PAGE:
National Overview - February 2000


NCDC transitioned to the nClimDiv dataset on Thursday, March 13, 2014. This was coincident with the release of the February 2014 monthly monitoring report. For details on this transition, please visit our public FTP site and our U.S. Climate Divisional Database site.

U.S. February Temp 1895-2000

The upper-air pattern remained progressive and active for most of the month with several deep, storm-producing troughs crossing the country from west to east. Pacific-borne systems dominated the month with limited intrusions of cooler arctic air.

A mean upper-level ridge in the central portion of the country provided warmer than normal temperatures from coast to coast with much warmer than normal temperatures from the central Rockies to the Ohio Valley and from the western Great Lakes to Texas. The prevalent onshore Pacific flow provided ample precipitation for Oregon, northern California and portions of the central and northern Rockies while the southwest, south, southeast, and the Atlantic coast were drier than normal. NA 500mb Map
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Additional information on hydrometeorological analysis and forecasting can be found at the Hydrometeorological Prediction Center's Web Page. The principles behind the 500 mb flow are briefly explained Here. BlueBar

Top of Page National Temperature - February

Preliminary data for February 2000 indicate that the monthly mean temperature averaged across the contiguous United States was warmer than normal and ranked as the third warmest February since 1895. Over 50% of the country was much warmer than normal while less than one percent of the country was much cooler than normal. The last six Februarys have averaged much above the long-term mean. US February Temp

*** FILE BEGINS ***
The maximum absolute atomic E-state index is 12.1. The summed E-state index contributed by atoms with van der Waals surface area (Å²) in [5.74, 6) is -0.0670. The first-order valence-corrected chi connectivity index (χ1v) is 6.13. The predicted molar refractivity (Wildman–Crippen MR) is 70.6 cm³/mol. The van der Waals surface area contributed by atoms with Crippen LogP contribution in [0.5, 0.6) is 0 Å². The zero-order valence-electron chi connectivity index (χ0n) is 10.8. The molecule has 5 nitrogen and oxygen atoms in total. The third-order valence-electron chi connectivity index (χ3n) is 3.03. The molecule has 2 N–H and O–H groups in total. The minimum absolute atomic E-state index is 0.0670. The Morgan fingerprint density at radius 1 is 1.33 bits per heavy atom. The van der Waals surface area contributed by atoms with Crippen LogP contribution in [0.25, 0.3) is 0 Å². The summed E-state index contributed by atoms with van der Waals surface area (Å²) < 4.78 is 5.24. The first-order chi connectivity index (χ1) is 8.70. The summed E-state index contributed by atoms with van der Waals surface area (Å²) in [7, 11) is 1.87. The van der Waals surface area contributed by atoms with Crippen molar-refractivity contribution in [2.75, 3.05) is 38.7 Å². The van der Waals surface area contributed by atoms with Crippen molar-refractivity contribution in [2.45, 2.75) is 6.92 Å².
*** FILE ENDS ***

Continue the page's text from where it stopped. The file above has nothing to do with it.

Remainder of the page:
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U.S. February Temperature Index, 1895-2000
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The preliminary national standardized temperature index ranked February 2000 as the second warmest February since 1895. The smoothed temperature value for February has been above the long-term mean since 1982.

The map to the right, based on approximately 250 airport stations, shows departures from the 1961-1990 normal of average temperatures for February 2000. Most of the country experienced much above normal temperatures for the month but areas west of the Rockies and the immediate coastal southeast averaged closer to normal. The Hawaiian stations averaged near normal and most of Alaska averaged much warmer than normal. U.S. February Temperature Departures

Animated TZ Map, 199903/200002
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The map animation provided to the left shows the geographical pattern of temperature anomalies for the last 12 months, compared to a base period of 1931-1990.
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Top of Page National Precipitation - February

U.S. February Precipitation, 1895-2000
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Based upon preliminary precipitation data, February 2000 ranked near the long-term mean. About ten percent of the country was much drier than normal while about 21% of the country was much wetter than normal.
The preliminary national standardized precipitation index also ranked February 2000 near the long-term mean. U.S. February Precipitation Index, 1895-2000
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U.S. February Surface Wetness
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Dominant high pressure over the country provided areas from the western Plains westward, with drier than normal surface conditions. Lower than average surface wetness, due to drought conditions, is evident in the lower Mississippi valley while some of the negative anomalies in the northwest are due to snowcover. Several storm systems provided wetter than normal conditions through convective-type precipitation for the central Plains, western Great Lakes, Ohio Valley, and the mid-Atlantic region.